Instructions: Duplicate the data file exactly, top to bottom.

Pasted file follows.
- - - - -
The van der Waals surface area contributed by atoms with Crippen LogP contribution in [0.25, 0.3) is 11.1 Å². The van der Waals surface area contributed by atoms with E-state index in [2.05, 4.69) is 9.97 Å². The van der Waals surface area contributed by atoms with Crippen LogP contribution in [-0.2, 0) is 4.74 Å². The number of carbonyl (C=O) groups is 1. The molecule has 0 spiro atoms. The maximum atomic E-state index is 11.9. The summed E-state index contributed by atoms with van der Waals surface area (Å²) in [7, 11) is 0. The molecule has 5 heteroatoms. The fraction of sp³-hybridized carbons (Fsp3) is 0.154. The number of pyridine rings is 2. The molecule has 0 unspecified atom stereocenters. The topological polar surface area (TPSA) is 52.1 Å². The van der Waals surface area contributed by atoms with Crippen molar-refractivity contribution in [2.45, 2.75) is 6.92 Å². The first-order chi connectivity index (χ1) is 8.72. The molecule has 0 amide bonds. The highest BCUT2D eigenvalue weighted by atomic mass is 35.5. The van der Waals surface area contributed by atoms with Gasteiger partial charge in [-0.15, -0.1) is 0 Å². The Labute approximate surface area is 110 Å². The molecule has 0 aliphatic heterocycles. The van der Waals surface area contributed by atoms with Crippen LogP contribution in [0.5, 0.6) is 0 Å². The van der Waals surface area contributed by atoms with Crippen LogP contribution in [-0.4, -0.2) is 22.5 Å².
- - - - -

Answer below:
The van der Waals surface area contributed by atoms with Crippen LogP contribution in [0.25, 0.3) is 11.1 Å². The van der Waals surface area contributed by atoms with E-state index in [2.05, 4.69) is 9.97 Å². The van der Waals surface area contributed by atoms with Crippen LogP contribution in [-0.2, 0) is 4.74 Å². The number of carbonyl (C=O) groups is 1. The molecule has 0 spiro atoms. The maximum atomic E-state index is 11.9. The summed E-state index contributed by atoms with van der Waals surface area (Å²) in [7, 11) is 0. The molecule has 5 heteroatoms. The fraction of sp³-hybridized carbons (Fsp3) is 0.154. The number of pyridine rings is 2. The molecule has 0 unspecified atom stereocenters. The topological polar surface area (TPSA) is 52.1 Å². The van der Waals surface area contributed by atoms with Crippen molar-refractivity contribution in [2.45, 2.75) is 6.92 Å². The first-order chi connectivity index (χ1) is 8.72. The molecule has 0 amide bonds. The highest BCUT2D eigenvalue weighted by atomic mass is 35.5. The van der Waals surface area contributed by atoms with Gasteiger partial charge in [-0.15, -0.1) is 0 Å². The Labute approximate surface area is 110 Å². The molecule has 0 aliphatic heterocycles. The van der Waals surface area contributed by atoms with Crippen LogP contribution in [0.5, 0.6) is 0 Å². The van der Waals surface area contributed by atoms with Crippen LogP contribution in [-0.4, -0.2) is 22.5 Å².